Where’s the Candidate?

PutinOn Wednesday November 28th, Rossiyskaya Gazeta published a decree by the Federation Council on the start of the March 2008 presidential election. This legal technicality propelled the official electoral campaign in Russia into action.

Intentions to participate have already been revealed by a number of prominent people, including United Civil Front leader Garry Kasparov, Yabloko head Grigory Yavlinksy, Communist Party leader Gennady Zyuganov, Vladimir Zhirinovsky of the Liberal Democratic Party, Nikolai Kuryanovich, dissident Vladimir Bukovsky, Union of Right Forces head Boris Nemtsov, and the leader of the People’s Democratic Union, Mikhail Kasyanov. Still missing are candidates from the pro-Kremlin United Russia and Just Russia parties. Documents need to be turned in by December 12th, and the official registration of candidates will take place on January 16th.

The campaigning period for presidential candidates will span from February 2nd to the 29th. 5.2 billion rubles are prescribed in the 2007-2008 Federal budget for the presidential campaign.

President Vladimir Putin is barred from seeking a third term by the Constitution, although a movement asking him to stay is in full swing. With little actual information and tight lips from the current administration, pundits are left guessing at what Putin will do. For the most part, the chatter is pure (if educated) speculation. One thing is known: any candidate endorsed by Putin (or Putin himself) is likely to take the election in a landslide.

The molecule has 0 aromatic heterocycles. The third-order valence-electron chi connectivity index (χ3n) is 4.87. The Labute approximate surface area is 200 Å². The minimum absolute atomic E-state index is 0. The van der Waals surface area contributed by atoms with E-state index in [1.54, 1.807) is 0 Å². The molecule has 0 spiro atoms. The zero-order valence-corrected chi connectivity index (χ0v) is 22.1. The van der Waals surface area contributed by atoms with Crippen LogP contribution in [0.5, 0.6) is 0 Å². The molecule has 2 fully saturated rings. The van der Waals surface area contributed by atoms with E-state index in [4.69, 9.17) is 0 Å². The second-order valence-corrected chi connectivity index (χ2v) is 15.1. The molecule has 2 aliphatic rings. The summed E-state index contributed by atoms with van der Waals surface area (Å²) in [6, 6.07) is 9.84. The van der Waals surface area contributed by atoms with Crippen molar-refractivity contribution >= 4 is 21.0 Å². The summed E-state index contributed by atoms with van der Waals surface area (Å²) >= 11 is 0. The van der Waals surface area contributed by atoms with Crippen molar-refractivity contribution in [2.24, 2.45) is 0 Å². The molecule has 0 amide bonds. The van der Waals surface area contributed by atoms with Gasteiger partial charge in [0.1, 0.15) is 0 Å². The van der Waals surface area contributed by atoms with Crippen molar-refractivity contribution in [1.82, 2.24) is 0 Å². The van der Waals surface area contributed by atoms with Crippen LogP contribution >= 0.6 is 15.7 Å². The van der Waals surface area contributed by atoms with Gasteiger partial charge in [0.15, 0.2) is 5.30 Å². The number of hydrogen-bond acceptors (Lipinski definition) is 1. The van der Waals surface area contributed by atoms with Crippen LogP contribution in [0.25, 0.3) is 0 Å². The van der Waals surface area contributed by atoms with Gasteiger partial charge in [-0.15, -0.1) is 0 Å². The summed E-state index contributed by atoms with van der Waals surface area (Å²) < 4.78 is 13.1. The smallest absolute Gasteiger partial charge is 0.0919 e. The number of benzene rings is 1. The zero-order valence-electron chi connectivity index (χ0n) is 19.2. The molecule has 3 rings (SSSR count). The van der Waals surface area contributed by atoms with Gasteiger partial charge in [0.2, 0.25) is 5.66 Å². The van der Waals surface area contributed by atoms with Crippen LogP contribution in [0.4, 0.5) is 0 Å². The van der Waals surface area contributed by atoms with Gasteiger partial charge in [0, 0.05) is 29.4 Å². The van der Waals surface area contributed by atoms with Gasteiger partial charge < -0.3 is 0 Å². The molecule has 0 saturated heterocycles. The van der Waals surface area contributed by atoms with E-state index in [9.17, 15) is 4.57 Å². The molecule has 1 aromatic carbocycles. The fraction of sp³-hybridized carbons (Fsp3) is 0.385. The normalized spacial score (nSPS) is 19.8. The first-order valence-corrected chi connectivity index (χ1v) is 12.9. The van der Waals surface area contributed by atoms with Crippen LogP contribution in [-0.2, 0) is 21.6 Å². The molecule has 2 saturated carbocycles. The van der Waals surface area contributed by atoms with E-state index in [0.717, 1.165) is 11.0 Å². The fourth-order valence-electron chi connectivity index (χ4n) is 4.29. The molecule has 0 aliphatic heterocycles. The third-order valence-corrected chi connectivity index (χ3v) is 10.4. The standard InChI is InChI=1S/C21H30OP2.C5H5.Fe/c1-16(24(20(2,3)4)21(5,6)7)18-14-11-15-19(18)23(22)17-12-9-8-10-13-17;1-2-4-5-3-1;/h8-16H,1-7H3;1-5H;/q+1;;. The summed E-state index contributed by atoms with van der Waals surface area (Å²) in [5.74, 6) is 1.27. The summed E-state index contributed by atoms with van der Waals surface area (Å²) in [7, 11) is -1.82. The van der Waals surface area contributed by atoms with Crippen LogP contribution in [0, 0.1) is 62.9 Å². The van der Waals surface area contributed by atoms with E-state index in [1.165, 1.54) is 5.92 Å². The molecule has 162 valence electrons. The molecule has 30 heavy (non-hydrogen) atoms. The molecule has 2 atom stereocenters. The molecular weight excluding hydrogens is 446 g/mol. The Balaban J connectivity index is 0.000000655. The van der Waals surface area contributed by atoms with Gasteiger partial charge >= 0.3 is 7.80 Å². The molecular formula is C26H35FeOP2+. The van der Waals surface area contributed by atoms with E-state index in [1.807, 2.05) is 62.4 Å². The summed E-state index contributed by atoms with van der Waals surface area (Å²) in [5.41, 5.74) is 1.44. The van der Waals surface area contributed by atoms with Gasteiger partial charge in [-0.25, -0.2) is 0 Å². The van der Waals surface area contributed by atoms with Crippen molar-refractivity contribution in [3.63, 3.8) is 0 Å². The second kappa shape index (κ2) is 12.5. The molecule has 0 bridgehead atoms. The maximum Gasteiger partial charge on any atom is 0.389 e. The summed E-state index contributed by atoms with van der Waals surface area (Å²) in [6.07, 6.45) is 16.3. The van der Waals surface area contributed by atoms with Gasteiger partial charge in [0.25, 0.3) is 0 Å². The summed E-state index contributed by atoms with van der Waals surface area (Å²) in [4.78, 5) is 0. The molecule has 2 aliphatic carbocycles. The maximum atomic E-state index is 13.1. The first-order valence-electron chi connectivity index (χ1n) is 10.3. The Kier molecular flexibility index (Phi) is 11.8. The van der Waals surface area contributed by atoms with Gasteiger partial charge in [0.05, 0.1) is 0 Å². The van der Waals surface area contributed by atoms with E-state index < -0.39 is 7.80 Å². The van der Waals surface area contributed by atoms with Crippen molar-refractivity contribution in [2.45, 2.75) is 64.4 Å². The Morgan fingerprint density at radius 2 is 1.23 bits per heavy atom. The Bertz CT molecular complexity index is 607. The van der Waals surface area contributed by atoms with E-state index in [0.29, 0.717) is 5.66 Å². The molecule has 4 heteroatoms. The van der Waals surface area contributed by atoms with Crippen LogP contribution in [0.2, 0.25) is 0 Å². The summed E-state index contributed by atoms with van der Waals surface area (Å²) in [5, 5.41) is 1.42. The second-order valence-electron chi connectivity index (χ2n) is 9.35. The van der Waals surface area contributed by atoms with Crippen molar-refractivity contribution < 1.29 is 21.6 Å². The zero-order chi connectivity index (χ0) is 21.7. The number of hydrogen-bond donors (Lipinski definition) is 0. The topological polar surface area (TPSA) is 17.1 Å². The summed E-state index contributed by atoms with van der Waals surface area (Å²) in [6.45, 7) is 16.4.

In the opinion of political analyst Leonid Radzikhovsky, the president will put forward two successor candidates for the vote at the last possible minute. As Radzikhovsky told Sobkor®ru, this move will force voters to choose between two equal candidates, and will ensure that no single person will take more votes in the presidential election than the United Russia party in State Duma elections. In this way, Putin the “national leader” will hold more legitimacy than the future president. “This will be a strong psychological factor,” Radzikhovsky said. He added that the most likely successor candidates are public figures with the same standing as Sergei Ivanov and Dmitri Medvedev. “Putin needs a significantly less legitimate president than himself,” the analyst said. Asked where Putin will seek employment after his term is up, the analyst hesitated, but confidently commented that the president won’t remain in civil service, and that he won’t become prime minister.

The director of Russia’s Center for Strategic Studies, Andrei Piontkovsky, also ruled out the possibility that Putin would agree to take a lower-level position than president. In his version, Putin’s successor will be Prime Minister Viktor Zubkov. The premier will be elected, then will step down after a short time citing health reasons. In the subsequent early elections, Vladimir Putin will easily and “legally” take office.